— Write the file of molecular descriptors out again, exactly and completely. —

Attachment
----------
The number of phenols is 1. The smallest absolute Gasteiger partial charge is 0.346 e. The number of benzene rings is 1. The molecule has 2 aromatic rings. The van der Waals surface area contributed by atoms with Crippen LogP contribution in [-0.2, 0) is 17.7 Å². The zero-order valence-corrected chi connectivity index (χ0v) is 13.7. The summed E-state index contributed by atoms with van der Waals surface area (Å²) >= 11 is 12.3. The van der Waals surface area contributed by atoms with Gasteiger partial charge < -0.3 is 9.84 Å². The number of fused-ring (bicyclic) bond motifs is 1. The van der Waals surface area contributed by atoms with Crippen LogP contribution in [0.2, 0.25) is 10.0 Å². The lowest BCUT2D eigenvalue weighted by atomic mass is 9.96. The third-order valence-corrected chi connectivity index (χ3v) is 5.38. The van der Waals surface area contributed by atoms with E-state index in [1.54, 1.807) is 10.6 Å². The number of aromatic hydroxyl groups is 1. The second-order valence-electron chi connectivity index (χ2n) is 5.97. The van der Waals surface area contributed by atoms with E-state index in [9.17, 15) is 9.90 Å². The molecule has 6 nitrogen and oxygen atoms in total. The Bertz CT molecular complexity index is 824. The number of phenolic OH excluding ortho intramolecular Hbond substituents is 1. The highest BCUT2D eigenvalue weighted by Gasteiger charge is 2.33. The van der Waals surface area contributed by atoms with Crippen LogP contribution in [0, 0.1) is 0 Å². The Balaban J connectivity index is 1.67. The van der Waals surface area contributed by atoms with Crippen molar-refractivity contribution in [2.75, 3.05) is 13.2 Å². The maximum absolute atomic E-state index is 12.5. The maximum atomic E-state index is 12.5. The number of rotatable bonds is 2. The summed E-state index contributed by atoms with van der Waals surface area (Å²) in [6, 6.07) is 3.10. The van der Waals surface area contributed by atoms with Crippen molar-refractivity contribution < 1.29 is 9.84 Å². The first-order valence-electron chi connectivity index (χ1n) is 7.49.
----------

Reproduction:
The number of phenols is 1. The smallest absolute Gasteiger partial charge is 0.346 e. The number of benzene rings is 1. The molecule has 2 aromatic rings. The van der Waals surface area contributed by atoms with Crippen LogP contribution in [-0.2, 0) is 17.7 Å². The zero-order valence-corrected chi connectivity index (χ0v) is 13.7. The summed E-state index contributed by atoms with van der Waals surface area (Å²) >= 11 is 12.3. The van der Waals surface area contributed by atoms with Gasteiger partial charge < -0.3 is 9.84 Å². The number of fused-ring (bicyclic) bond motifs is 1. The van der Waals surface area contributed by atoms with Crippen LogP contribution in [0.2, 0.25) is 10.0 Å². The lowest BCUT2D eigenvalue weighted by atomic mass is 9.96. The third-order valence-corrected chi connectivity index (χ3v) is 5.38. The van der Waals surface area contributed by atoms with E-state index in [1.54, 1.807) is 10.6 Å². The number of aromatic hydroxyl groups is 1. The second-order valence-electron chi connectivity index (χ2n) is 5.97. The van der Waals surface area contributed by atoms with E-state index in [9.17, 15) is 9.90 Å². The molecule has 6 nitrogen and oxygen atoms in total. The Bertz CT molecular complexity index is 824. The number of phenolic OH excluding ortho intramolecular Hbond substituents is 1. The highest BCUT2D eigenvalue weighted by Gasteiger charge is 2.33. The van der Waals surface area contributed by atoms with Crippen LogP contribution in [0, 0.1) is 0 Å². The Balaban J connectivity index is 1.67. The van der Waals surface area contributed by atoms with Crippen molar-refractivity contribution in [2.75, 3.05) is 13.2 Å². The maximum absolute atomic E-state index is 12.5. The maximum atomic E-state index is 12.5. The number of rotatable bonds is 2. The summed E-state index contributed by atoms with van der Waals surface area (Å²) in [6, 6.07) is 3.10. The van der Waals surface area contributed by atoms with Crippen molar-refractivity contribution < 1.29 is 9.84 Å². The first-order valence-electron chi connectivity index (χ1n) is 7.49.